Location: Cotton Structure and Quality Research2012 Annual Report
1a. Objectives (from AD-416):
Objective 1: Develop new or improved industry-supported methods to measure moisture in cotton fiber. Sub-objective 1a: Develop and implement accurate reference methods to replace the existing standard oven-drying methods to alleviate the biases in the latter methods. Sub-objective 1b: Develop more accurate techniques to measure the “free” and “bound” water contents in cotton for use in understanding which quality indicator correlates best with the fiber properties. Objective 2: Determine the bases for the interaction of moisture with cotton structures and resulting fiber properties. Sub-objective 2a: Determine the structures and interactions of cotton cellulose crystals and amorphous regions at the molecular level. Sub-objective 2b: Determine the impact of moisture interaction/moisture levels on fiber physical properties and on the transport properties of moisture between cotton fibers. Sub-objective 2c: Improve the understanding of factors that control molecular shape and reactivity for cotton.
1b. Approach (from AD-416):
This research is a comprehensive effort to optimize the measurement of the amount of water in cotton fiber by both reference and rapid, indirect methods, to understand the structural bases for the interaction of water with cotton, to determine the implications of water for cotton performance properties, and to develop means of optimizing the effects of water on cotton performance. The first objective develops a more accurate measure of the water in cotton fiber. Karl Fischer Titration (KFT) and Low Temperature Distillation (LTD) techniques will be used to develop new fiber reference moisture methods. Solvent extraction techniques, followed by the KFT method for moisture, will be used to separate and measure the free water and bound water fractions of the total moisture level. The second objective develops a deeper understanding of fiber structure at the molecular, crystallite, and microfibrillar levels, how water interacts with, and moves within, these entities, and how these levels are affected by water. Theoretical and experimental molecular modeling and X-ray diffraction studies will be used to characterize and establish new structural features. A large number of rapid moisture measurement techniques (chemical, electric, spectroscopy, gravimetric) will be compared to the present oven and new reference moisture methods. Environmentally controlled chambers, in combination with sensors, will be used to monitor moisture transport through a specified mass/density of cotton fiber and to characterize moisture impacts (e.g., strength/ breakage) on cotton fiber by varying the relative humidity and temperature. Light and electron microscopy and molecular spectroscopy will be used to monitor changes in structure and breakage patterns with moisture.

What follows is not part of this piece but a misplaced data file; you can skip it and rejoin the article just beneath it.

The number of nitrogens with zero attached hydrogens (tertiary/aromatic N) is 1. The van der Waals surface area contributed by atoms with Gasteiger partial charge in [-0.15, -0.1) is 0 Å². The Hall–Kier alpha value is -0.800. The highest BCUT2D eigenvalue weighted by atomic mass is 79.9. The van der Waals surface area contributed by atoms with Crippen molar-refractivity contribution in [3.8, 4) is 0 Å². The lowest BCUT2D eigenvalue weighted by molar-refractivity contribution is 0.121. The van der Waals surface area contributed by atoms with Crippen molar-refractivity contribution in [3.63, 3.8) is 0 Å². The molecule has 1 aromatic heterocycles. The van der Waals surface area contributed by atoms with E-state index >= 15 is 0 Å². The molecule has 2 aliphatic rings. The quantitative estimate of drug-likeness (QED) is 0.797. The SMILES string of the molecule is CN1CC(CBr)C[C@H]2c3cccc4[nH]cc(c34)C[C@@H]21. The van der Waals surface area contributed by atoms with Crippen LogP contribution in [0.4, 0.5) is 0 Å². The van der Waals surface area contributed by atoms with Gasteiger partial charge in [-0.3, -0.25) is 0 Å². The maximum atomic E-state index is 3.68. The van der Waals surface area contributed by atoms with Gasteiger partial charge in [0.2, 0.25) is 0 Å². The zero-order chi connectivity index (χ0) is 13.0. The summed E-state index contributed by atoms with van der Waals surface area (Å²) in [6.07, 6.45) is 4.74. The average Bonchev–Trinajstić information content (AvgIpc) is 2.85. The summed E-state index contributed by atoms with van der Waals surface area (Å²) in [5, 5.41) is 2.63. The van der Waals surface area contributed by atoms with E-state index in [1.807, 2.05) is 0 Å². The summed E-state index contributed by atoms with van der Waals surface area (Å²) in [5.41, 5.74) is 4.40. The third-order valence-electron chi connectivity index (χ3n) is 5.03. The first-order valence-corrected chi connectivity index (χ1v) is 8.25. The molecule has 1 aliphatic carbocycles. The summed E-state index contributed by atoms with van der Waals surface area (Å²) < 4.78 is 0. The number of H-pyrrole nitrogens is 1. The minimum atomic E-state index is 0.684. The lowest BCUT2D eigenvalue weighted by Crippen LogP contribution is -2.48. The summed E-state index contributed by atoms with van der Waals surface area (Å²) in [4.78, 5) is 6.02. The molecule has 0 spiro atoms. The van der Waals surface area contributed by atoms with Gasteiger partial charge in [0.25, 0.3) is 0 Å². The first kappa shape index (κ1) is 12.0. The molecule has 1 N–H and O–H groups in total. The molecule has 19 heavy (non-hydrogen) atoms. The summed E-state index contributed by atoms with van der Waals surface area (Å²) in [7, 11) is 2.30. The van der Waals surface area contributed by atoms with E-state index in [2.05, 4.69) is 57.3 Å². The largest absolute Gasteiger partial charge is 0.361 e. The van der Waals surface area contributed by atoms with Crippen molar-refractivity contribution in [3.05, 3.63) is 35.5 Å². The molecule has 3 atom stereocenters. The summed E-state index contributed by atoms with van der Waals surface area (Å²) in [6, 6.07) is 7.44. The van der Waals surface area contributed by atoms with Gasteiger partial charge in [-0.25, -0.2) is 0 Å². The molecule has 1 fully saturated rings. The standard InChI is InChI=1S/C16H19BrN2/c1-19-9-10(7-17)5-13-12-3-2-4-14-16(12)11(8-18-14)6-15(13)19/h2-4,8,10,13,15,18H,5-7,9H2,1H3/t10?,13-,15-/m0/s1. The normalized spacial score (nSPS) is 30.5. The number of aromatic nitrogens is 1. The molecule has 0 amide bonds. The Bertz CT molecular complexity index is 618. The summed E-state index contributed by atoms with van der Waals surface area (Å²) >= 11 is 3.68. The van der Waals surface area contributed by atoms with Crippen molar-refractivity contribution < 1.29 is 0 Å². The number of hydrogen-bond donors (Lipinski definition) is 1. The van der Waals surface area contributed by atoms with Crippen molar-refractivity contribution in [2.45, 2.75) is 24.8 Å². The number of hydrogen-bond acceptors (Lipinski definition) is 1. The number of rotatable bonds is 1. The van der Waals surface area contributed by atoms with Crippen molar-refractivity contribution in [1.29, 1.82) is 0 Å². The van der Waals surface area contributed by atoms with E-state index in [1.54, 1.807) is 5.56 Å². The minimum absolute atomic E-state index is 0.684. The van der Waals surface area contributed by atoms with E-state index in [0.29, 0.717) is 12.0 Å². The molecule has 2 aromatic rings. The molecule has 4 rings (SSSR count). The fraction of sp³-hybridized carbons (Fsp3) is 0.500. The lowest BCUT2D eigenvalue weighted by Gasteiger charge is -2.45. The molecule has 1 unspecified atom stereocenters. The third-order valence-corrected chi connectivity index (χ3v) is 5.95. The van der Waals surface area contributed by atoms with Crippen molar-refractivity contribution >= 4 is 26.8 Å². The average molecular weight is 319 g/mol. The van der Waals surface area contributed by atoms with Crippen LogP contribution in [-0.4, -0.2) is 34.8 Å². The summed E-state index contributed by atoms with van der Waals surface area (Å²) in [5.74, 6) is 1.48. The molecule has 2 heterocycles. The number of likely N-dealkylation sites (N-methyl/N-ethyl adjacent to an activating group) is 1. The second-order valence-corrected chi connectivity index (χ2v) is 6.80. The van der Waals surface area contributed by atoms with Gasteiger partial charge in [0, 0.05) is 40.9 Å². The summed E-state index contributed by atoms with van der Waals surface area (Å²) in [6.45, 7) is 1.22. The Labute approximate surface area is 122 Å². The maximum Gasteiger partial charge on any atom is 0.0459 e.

3. Progress Report:
New industry supported methods to measure water in cotton fiber samples are being developed. Difficulty in holding samples at standard testing conditions of 70° Farenheit and 65% relative humidity (RH) was reduced by putting the samples inside an insulated chamber to control temperature and a salt solution in the chamber maintained humidity. Progress was also made by separating the total water content in raw cotton into fractions, such as the water in the botanical trash and the water in the fiber’s cellulose. Mathematical relationships that describe the way that water content is affected by changes in growth, harvesting, and ginning could provide a blueprint to improve those processes. Fifteen moisture measurement instruments and methods were compared to the standard oven and the SRRC-developed Karl Fischer Titration (KFT) reference methods. Moderate-to-very good method agreement results were observed for twelve of the units. A Comparison Matrix was updated to assist selection of the best overall moisture system for their needs. Initially, selected instruments were calibrated to the KFT method. The methods agreed well and the work was expanded to include different temperatures and relative humidities. Initial results at high air moisture (80° Farenheit/75% RH) were unexpected. Each moisture measurement method responded differently to increased temperature and RH. New and replicate evaluations are underway at expanded temperature/RH ranges. The effect of moisture on bundle strength, elongation and fracture morphology of cotton fibers was further examined. Increases of fiber strength and elongation with higher moisture content were confirmed. Infrared microscopy (IR) showed different spectroscopic bands for cotton samples before and after fracture. Electron microscopy showed different fracture morphology for samples broken at different humidity levels. The evolution of spectroscopic bands associated with moisture was observed with IR microscopy on dry cotton webs that were later exposed to water. Also, X-ray diffraction was used to examine the crystallinity (which affects physical properties) of cotton fibers harvested at different days post-anthesis (after flowering) and compared to progression of fiber properties and IR bands. The nature of the nanoparticles that make up most of the cotton cellulose was explored in collaboration with scientists at the Louisiana State University AgCenter. Previously observed, very different self-assembled physical states of freeze-dried nanoparticles made from native and mercerized cotton are hypothesized to result from different concentrations of the particles, leading to ideas of how the fiber structures might be modified in the future. Collaborators in Austria and Japan were assisted by explaining the right-handed twist of a short fragment of normally untwisted or left-handed cellulose that had been chemically modified to have the ability to generate electrical current, allowing the potential of photocell garments. It is because the chemical modifications were applied to the first and third glucose units in the molecule (but not the second) that the structure would be right-handed.